Hospital tech takes plea in hep C case, may get 30 to 40 years
By Martha Neil
Aug 14, 2013, 04:10 pm CST
A traveling hospital lab technician accused of infecting 46 patients in multiple states with hepatitis C through injections with tainted needles has taken a plea that calls for him to spend decades in prison.
David Kwiatkowski, 34, has agreed to plead guilty to 16 federal drug counts in New Hampshire and Kansas, the Associated Press reports. The agreement calls for him to get 30 to 40 years, although a judge has the final word on sentencing.
In a plea agreement filed Monday in federal court in New Hampshire, the defendant said he would plead guilty to seven counts of tampering with a consumer product and seven counts of obtaining controlled substances by fraud, CNN reports. Although no charges had been filed in Kansas, he also agreed to plead to two similar counts there, the AP article says.
In exchange, federal charges will not be pursued in Georgia, Kansas and Maryland. Kwiatkowski also worked in Arizona, Michigan, New York and Pennsylvania. At least one patient reportedly died as a result of being infected with Kwiatkowski's strain of hep C.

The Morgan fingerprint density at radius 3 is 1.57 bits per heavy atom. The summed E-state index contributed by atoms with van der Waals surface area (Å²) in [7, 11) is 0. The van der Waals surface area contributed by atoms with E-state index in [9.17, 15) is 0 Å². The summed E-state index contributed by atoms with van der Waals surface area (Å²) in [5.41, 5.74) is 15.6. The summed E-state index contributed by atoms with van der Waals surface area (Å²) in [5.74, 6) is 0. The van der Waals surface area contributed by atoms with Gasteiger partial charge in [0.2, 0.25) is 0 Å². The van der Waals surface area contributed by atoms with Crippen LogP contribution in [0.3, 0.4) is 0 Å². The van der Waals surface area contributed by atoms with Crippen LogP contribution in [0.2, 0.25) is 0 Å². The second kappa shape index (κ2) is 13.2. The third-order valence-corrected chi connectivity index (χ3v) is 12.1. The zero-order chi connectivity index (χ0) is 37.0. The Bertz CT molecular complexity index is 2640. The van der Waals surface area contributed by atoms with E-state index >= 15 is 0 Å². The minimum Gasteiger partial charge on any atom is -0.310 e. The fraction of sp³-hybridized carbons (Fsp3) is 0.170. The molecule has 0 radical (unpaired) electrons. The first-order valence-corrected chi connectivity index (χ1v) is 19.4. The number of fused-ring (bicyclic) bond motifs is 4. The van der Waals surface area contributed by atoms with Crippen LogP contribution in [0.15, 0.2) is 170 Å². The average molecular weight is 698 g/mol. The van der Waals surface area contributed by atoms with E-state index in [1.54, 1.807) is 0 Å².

Kwiatkowski actually pleaded guilty to 14 counts on Wednesday in federal court in Concord, N.H., the Exeter, N.H., Patch reports. His sentencing is scheduled in December.
He is accused of stealing painkillers from presurgical patients for his own use, then replacing the same syringes, after they had been tainted with his own infected blood, filled with saline solution instead of the fentanyl they were supposed to contain.
"Kwiatkowski used the stolen syringes to inject himself, causing them to become tainted with his infected blood, before filling them with saline and then replacing them for use in the medical procedure," explained the U.S. attorney's office in Concord, in a written statement. "Consequently, instead of receiving the prescribed dose of fentanyl, patients instead received saline tainted by Kwiatkowski's infected blood."
Kwiatkowski's lawyers didn't respond to request for comment, New Hampshire Public Radio says.
Civil litigation against those involved in putting him to work at multiple hospitals is ongoing.
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